Every year they watched from the front of the store by the window.  Waiting as the white mothers with their little white boys and little white girls all wiggled their little white toes, sliding little white feet into black patent shoes.  She and her mother waited until every white face left the store.  Waited until her mother was late for work, left to explain that this was ‘shoe day’ as the white lady her mother worked for nodded sympathetically and took two dollars from her wages.  Every year when the white shoe salesman walked out and noticed them still waiting, he slowly walked back and removed two boxes from a stack by the exit.  The shoes always fit.  That’s what her mother told her.  But the shoes always fit.

Every year the imprint of her mother’s slap grew darker.  She could see it even if no one else could.  It grew darker and spread, making her darker.  She went alone now to buy her shoes, holding out the brown paper bag to the white shoe salesman, watching as his white palms almost touched her white palms.  Almost, but not quite.  She was now darker than the brown paper bag and wondered if that was the difference.  A hanging picture falling from the wall, a black cat crossing your path.  Something dangerous.  Claudette watched and waited.  The white shoe salesman held the brown paper bag as if it were alive.  It was empty and she had a whole world inside her, but it didn’t matter.  Not now.  Not yet.

Kate LaDew is a graduate from the University of North Carolina at Greensboro with a BA in Studio Art.  She resides in Graham, NC with her cats, Charlie Chaplin and Janis Joplin.

 

 

Cartouche (for Julia) – Joan Glass

Cartouche (for Julia)

When you died,
mom insisted we remove
every photo from the walls.
Not just the ones with you in them,
but also of me and my children.
And your children.

Next, she invited friends
to take your belongings:
a new set of dishes, your perfume,
a book you inscribed with your name
in high school, the little “a”
at the end of “Julia,”
still tender and intact.

Ancient Egyptians believed
that to cross over into the Land of Two Fields,
your heart must be light as a feather,
and your name cast onto stone,
for this means you were loved.
I practice inscribing your name,
leaving it anywhere
that feels permanent.
I press your handwriting
into papyrus wings.

Mom motions toward me
with outstretched hands,
offering up a handful of your jewelry,
as if to say, here take these
before they break
or are stolen from us.
Hold them in your hands.
Pretend that something,
anything,
other than her absence,
can endure.

Joan Glass‘s poems have appeared in The Missing Slate, Rise Up Review, Vagabond City Lit, TRIVIA: Voices of Feminism, Literary Mama, Bone Parade, Easy Street, and Right Hand Pointing, among others.  Her poem “Bathing Scene” was featured on the Saturday Poetry Series: Poetry as it Ought to Be.  She lives in Milford, Connecticut.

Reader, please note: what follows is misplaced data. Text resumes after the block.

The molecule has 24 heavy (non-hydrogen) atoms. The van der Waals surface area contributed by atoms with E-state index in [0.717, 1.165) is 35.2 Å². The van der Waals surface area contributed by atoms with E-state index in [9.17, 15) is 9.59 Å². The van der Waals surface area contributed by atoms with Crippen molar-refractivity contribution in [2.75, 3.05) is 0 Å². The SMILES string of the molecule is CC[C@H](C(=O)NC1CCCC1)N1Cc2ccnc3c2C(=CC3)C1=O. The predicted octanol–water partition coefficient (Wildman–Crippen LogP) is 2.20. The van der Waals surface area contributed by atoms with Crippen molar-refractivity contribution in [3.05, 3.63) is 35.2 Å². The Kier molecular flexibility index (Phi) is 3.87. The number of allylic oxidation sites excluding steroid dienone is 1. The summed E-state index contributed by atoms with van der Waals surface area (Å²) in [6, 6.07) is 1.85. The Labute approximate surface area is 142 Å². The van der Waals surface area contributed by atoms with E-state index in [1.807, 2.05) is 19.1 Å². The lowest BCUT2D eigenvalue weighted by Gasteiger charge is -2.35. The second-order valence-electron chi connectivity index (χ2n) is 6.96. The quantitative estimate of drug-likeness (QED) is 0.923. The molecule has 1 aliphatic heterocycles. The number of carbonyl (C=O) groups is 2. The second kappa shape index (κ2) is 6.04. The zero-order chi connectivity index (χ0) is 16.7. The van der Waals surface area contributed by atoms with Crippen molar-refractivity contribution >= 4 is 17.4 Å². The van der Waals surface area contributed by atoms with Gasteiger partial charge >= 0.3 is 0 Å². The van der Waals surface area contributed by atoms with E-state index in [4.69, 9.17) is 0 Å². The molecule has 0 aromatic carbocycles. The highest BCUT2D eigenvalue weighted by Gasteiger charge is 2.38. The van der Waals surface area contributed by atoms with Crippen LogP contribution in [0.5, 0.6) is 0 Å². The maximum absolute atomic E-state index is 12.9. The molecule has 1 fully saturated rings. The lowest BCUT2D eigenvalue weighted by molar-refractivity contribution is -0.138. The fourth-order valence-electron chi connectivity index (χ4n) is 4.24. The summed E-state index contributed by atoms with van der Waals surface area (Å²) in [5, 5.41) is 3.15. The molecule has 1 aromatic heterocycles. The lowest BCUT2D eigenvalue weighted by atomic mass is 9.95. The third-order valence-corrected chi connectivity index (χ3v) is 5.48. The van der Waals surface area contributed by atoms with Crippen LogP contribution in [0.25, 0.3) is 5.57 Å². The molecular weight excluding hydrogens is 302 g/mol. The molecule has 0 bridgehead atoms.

There Are More Important Things To Keep Up With – Jury S. Judge

Judge_GIRL AND MOM

There Are More Important Things To Keep Up With

Jury S. Judge is an internationally published artist, writer, poet, photographer, and political cartoonist. She is the cartoonist for the Noise, a literary arts and news magazine. Her Astronomy Comedy cartoons are also published in The Lowell Observer. Her artwork has been widely featured in literary magazines such as, Dodging The RainThe Tishman Review, Claudius Speaks, and Timber. She has been interviewed on the television news program, NAZ Today for her work as a political cartoonist. She graduated Magna Cum Laude with a BFA from the University of Houston-Clear Lake in 2014. If you are interested in commissioning her for artwork, email her at jurysjudge@gmail.com.

Two Poems – Chloe Yelena Miller

Meaning to Be

Try again, she said,
this friend who refused my grief.

That baby was not meant to be.

But, I want to say,
My baby meant to be.
She was meaning to be.
She had meant to be.

My baby’s breath & tongue, still.
        The friend’s voice continues action alone.

Mammals’ Cries

four months old

Zookeepers reported Mei Xiang’s howls
as her baby died.

The Panda-Cam went dark.

We shuttered our windows.

Our pregnant neighbors didn’t say anything
about mine
and neither did I.

My second pregnancy ended
in a C-section. I heard
his first wails in this dry world from behind a sheet.

His entry point: a horizon on my abdomen,
where I fold to lift him.

Chloe Yelena Miller is a writer who lives in Washington, D.C., with her husband and child. Her poetry chapbook, Unrest, was published by Finishing Line Press (2013). She teaches writing at Politics & Prose bookstore, online at University of Maryland University College and Fairleigh Dickinson University, as well as privately. (chloeyelenamiller.com)